Sunday, 20 November 2011

Sunday Review

We didn't do a Sunday Review last week, so this is a whistle stop tour through the last fortnight of poems.

Wanting to pay tribute to the civilian dead caught in the crossfire of armed conflicts, we forfeited our review on Remembrance Sunday in favour of Teaching the World to Sing - a well-timed poem by Colin Watts on the possible reintroduction of cluster bombs. 

Once again, the range of poems and styles has been extraordinary. Just in the last few days we've had Marylin Brindley's The Right Train crossing borders in a marvellous pastiche of Auden's The Night Train, and the bleak and spare 10 Seconds from Anna on the killing of Stephen Lawrence.

International news has reached us via the medium of poetry too -  Lavinia Kumar's The Bend in the River highlighted the worrying impact of a new Amazon dam, and Indian poet Vinita Agrawal celebrated veteran campaigner Anna Hazare in White Phosphorus.   Meanwhile, Libya was still in the news with Do They Really by John Goss exploring the possible fate of Saif Gaddafi and Hamish Mack gave us an ode to exploited youth in the run-up to New Zealand's elections with Factoring in the Youth.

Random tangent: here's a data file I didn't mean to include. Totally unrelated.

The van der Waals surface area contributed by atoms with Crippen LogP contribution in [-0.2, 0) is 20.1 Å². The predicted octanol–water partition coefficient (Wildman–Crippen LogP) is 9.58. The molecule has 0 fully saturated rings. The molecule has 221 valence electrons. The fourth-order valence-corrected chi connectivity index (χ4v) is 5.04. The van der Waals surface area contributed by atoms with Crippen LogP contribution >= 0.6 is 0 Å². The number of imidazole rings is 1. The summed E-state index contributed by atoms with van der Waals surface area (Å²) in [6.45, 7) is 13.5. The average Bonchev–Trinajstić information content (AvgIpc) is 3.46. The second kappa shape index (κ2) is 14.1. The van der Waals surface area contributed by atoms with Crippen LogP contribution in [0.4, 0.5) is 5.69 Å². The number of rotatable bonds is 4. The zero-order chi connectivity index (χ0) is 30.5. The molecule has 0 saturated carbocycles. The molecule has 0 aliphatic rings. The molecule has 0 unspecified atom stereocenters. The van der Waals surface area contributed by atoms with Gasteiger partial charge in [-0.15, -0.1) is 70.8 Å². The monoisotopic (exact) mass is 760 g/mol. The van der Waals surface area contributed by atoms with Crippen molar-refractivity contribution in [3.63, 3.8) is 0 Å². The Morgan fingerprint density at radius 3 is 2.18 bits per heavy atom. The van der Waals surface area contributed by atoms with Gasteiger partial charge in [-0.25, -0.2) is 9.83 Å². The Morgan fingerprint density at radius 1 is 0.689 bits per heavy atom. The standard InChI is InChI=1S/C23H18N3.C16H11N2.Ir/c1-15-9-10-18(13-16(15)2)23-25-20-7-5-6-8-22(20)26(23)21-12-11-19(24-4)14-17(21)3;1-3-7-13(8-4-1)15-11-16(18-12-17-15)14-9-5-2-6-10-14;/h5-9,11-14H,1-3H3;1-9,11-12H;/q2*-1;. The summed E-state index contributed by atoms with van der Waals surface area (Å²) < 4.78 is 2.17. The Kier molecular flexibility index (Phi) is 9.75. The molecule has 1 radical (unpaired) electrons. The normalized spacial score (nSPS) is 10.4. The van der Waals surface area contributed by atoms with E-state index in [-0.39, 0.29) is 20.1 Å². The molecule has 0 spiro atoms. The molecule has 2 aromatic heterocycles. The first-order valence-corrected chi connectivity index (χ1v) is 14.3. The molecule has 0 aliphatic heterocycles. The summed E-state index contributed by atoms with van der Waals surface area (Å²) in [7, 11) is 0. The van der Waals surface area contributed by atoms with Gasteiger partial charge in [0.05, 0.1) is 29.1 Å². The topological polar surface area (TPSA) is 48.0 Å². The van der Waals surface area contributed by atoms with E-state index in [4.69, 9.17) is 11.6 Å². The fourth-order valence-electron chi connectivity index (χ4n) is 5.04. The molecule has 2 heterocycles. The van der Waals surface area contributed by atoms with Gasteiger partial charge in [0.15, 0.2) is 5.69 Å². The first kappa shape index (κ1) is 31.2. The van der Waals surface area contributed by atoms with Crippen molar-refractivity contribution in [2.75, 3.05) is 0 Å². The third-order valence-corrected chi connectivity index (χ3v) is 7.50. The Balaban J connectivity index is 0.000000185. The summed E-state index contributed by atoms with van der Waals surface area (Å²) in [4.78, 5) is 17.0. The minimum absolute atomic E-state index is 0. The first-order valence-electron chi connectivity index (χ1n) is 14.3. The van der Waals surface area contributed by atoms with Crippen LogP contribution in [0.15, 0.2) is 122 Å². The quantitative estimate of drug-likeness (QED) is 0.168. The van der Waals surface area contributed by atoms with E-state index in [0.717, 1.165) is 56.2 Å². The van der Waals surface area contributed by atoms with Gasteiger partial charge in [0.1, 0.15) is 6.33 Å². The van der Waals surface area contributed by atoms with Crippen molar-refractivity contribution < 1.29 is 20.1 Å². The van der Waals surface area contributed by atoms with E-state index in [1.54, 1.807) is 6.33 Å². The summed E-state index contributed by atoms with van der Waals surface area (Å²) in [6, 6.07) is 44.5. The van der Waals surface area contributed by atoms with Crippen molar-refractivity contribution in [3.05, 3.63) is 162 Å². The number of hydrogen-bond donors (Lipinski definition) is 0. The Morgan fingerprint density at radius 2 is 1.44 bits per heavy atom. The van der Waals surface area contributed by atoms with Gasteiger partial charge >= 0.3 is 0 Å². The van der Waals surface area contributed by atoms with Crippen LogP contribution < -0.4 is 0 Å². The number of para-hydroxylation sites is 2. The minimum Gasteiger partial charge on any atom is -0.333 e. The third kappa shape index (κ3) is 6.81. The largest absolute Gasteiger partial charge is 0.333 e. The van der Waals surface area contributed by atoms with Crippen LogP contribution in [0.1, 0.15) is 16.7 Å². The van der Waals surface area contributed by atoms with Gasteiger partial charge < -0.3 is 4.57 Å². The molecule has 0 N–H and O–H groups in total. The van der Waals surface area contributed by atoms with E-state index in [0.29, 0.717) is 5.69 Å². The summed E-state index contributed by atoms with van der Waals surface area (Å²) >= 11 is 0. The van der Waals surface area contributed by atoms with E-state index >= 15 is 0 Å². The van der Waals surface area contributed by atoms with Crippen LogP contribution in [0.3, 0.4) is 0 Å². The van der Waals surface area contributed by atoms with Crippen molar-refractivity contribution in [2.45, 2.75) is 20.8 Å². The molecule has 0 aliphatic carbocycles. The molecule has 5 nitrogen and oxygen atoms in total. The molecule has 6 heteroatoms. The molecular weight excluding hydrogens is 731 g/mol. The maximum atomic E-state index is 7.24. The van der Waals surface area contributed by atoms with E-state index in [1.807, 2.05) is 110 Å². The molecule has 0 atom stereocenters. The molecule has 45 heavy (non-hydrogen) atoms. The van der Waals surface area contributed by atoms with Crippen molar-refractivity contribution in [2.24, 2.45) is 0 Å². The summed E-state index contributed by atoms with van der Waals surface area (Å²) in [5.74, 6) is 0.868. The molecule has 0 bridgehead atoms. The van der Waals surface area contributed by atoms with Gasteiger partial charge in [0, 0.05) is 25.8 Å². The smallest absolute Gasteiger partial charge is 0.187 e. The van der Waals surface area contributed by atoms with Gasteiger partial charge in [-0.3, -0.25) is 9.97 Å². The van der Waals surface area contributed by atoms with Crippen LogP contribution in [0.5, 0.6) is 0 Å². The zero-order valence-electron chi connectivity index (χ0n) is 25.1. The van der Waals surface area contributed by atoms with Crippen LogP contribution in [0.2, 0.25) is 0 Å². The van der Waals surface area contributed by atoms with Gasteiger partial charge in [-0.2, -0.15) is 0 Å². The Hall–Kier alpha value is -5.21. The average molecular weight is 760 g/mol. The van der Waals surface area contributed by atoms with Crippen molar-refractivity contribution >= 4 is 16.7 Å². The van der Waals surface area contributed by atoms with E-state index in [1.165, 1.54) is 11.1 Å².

And while we always welcome poems on the big news, we enjoy looking at lesser-known stories too - like Helena Nolan's Tears of the Devil and, from the left field, Breda Wall Ryan's whacky and wonderful Charango - our first and (probably) only poem about a vicious attack with a frozen Armadillo!

We have already published several poems about the Occupy protests around the world, but couldn't resist the angry and sobering Occupied by new contributor Angela T Carr and  Already Occupied by Colin Watts - who had the trustees of St Paul's squeezing a camel through the eye of Threadneedle Street.  James Schwartz gave us an update on the New York protests with his The Last Librarian too.

The challenge for us at Poetry24 is to keep a steady supply of quality poems - thanks to those who respond when we're running short... and please do keep them coming.